It has been a difficult day for the British wrestling scene. The #speakout hashtag trended globally this morning as a number of wrestlers spoke publicly about the abuses they have suffered in the industry. The response has since spread worldwide, with men and women in the industry sharing their stories.

What began as an intensely personal movement has become the wrestling industry’s ‘Me Too’ movement. It is long overdue; these stories have been told in low voices in the dressing rooms of promotions all over the world. For too long women wrestlers have felt compelled to keep silent for the sake of their career, or their personal safety. And although the industry appears to have moved on from the Bad Old Days, it’s clear that there is much work still to do.

Make no mistake, we are witnessing a mass catharsis. For some, this movement has been years in the making. It is unconscionable that these issues have been swept under the rug for so long. And while it is painful to learn that the wrestlers we admire are not who we thought they were, it is important to be clear-eyed about things. We as fans cannot turn a blind eye to vabuses for the sake of our own entertainment.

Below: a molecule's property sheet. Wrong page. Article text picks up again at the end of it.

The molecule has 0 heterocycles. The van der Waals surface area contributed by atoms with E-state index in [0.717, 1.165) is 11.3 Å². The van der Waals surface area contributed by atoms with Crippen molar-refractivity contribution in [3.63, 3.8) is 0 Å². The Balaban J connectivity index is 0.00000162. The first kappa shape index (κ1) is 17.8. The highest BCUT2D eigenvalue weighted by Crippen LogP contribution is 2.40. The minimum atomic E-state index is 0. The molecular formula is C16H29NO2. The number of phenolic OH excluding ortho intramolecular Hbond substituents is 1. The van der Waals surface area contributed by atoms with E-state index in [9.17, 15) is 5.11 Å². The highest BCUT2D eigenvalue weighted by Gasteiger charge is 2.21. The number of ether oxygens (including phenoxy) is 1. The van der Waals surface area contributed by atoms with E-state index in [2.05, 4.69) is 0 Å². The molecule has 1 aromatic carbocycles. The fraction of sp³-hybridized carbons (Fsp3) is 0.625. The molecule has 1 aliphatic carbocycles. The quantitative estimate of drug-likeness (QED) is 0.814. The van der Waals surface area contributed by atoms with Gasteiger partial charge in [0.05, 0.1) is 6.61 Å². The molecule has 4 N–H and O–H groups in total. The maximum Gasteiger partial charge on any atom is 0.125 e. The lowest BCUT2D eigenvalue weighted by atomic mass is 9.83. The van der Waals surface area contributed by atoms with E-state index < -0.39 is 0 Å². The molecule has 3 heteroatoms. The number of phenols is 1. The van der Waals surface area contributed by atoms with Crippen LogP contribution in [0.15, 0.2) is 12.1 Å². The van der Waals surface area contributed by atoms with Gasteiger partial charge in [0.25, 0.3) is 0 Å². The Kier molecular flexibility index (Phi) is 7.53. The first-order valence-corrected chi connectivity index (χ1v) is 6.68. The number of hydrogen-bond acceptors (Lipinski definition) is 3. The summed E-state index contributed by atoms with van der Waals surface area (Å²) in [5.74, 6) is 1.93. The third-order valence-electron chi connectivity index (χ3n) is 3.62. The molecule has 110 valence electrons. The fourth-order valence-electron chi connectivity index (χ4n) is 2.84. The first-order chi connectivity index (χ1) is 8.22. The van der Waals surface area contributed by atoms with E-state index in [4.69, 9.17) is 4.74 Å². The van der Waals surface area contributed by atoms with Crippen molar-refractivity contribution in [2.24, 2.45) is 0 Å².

The situation is continually evolving. It is uniquely difficult to report on an issue which is yet to be fully realised, let alone resolved. It is nonetheless imperative that we address it. Women’s wrestling has come a long way; the fight for equality in the ring is important, but the fight to clear outdated attitudes behind the scenes is the most important of all.

We at Steelchair Magazine stand by those who are bravely speaking out on this issue. We condemn in its entirety the abuse, coercion and misogyny which has clearly pervaded British wrestling for far too long, and we offer our full support to those pushing for change. A better future is possible, but first we must excise the rot.